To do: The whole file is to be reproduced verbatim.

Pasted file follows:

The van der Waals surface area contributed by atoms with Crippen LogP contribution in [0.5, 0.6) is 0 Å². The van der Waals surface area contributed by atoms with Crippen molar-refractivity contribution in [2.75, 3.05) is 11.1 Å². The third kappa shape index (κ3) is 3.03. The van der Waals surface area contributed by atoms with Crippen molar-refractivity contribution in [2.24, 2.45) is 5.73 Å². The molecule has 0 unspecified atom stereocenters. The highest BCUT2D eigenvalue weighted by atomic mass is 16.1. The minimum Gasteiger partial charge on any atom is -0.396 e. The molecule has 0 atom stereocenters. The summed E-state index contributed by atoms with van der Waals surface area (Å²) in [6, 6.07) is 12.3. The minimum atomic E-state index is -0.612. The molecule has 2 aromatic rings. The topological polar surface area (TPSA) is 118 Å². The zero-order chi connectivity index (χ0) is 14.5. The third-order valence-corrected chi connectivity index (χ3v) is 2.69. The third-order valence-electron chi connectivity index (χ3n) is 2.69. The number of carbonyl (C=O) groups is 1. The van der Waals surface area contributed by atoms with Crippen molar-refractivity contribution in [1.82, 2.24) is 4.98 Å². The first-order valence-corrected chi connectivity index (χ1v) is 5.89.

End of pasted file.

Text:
The van der Waals surface area contributed by atoms with Crippen LogP contribution in [0.5, 0.6) is 0 Å². The van der Waals surface area contributed by atoms with Crippen molar-refractivity contribution in [2.75, 3.05) is 11.1 Å². The third kappa shape index (κ3) is 3.03. The van der Waals surface area contributed by atoms with Crippen molar-refractivity contribution in [2.24, 2.45) is 5.73 Å². The molecule has 0 unspecified atom stereocenters. The highest BCUT2D eigenvalue weighted by atomic mass is 16.1. The minimum Gasteiger partial charge on any atom is -0.396 e. The molecule has 0 atom stereocenters. The summed E-state index contributed by atoms with van der Waals surface area (Å²) in [6, 6.07) is 12.3. The minimum atomic E-state index is -0.612. The molecule has 2 aromatic rings. The topological polar surface area (TPSA) is 118 Å². The zero-order chi connectivity index (χ0) is 14.5. The third-order valence-corrected chi connectivity index (χ3v) is 2.69. The third-order valence-electron chi connectivity index (χ3n) is 2.69. The number of carbonyl (C=O) groups is 1. The van der Waals surface area contributed by atoms with Crippen molar-refractivity contribution in [1.82, 2.24) is 4.98 Å². The first-order valence-corrected chi connectivity index (χ1v) is 5.89.